The Great Recession ended 10-years ago in June. In a new blog, Odeta Kushi, Deputy Chief Economist, First American compared the housing market trends at that time with the current numbers to analyze how far the housing market has come over the past decade.
For the analysis, Kushi studied the housing demand metrics, supply metrics, and homeownership metrics. These were scaled relative to their level at the end of the Great Recession.
"Today’s housing market enjoys much stronger demand than a decade ago, but housing supply has slumped," Kushi observed. "More house-buying power and expanded access to credit, along with a demographic tailwind from millennials aging into prime home-buying age, all bode well for housing market demand. The question is whether there are enough homes for sale to meet this surging demand."
She noted that affordability has improved since the end of the Great Recession largely due to lower mortgage rates and rising household income. In fact, mortgage rates in April were 1.3% lower than those in June 2009. At the same time, consumer housebuying power has increased by 54% over the past 10 years.
Similarly, credit availability has improved by 30% over this period.
As reported by MReport, in a recent episode of The Exchange on CNBC, Skylar Olsen, Economic Research Director, Zillow, had also observed that the fall of mortgage rates gives many “reason to believe” that the current coolness in the market wouldn't last long.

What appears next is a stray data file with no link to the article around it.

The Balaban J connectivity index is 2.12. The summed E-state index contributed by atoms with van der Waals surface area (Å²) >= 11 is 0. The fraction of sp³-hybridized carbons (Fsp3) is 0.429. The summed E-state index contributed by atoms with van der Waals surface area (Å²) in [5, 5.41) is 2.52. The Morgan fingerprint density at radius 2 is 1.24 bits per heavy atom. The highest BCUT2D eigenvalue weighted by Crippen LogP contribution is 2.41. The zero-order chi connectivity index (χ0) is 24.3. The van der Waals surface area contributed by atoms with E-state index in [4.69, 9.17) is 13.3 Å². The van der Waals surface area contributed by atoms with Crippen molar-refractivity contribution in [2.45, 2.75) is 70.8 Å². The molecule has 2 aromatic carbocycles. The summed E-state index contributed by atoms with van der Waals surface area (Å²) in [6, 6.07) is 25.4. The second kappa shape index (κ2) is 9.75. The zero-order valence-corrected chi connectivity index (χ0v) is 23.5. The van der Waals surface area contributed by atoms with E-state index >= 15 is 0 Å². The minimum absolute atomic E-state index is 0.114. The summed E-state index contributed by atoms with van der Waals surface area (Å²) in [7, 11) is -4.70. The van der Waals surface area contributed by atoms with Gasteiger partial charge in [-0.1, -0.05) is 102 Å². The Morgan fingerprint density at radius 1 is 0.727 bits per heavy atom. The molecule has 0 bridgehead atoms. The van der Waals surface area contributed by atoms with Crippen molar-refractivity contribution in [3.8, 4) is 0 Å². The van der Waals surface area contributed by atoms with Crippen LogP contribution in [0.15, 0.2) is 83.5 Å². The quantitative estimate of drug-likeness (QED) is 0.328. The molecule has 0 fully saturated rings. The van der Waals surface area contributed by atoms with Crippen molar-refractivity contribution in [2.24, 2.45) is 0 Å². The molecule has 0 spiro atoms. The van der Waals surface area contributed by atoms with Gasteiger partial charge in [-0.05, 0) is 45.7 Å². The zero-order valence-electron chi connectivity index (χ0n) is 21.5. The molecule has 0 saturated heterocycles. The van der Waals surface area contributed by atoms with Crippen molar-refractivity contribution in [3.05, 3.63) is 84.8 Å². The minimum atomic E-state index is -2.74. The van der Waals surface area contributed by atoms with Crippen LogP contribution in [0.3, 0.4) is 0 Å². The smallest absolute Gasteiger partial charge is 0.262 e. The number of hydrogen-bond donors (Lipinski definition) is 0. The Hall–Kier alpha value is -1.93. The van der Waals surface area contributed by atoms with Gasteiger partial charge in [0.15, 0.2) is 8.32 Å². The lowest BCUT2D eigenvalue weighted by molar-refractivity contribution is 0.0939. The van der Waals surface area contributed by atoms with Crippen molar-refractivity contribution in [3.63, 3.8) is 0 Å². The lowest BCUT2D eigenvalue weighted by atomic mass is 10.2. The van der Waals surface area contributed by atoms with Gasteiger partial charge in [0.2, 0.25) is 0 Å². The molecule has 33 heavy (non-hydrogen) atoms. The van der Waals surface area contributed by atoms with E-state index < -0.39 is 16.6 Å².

The challenge today, according to Kushi is the lack of supply. She noted that inventory turnover has declined by 16% since June 2009.
"A major reason for the lack of homes for sale is increasing tenure–the length of time a homeowner lives in their home," Kushi said. "In the years following the recession, tenure has rapidly increased and it is currently more than 11 years, compared to just under seven years at the end of the Great Recession."
While building new homes might seem like a natural solution to solve this issue, Kushi noted that for more than a decade, "home building has not kept up with the demand for shelter."
"While housing starts, a leading indicator of new home completions, have doubled since the lows reached at the end of the recession, they remain 33% below their 2000 level," she said.
According to Olsen, slowing home value appreciation was also a concern. “Home value appreciation is slowing down fairly significantly in those expensive markets. The percentage of listings that have price cuts have shot up as the housing market starts to transition.” Olsen said.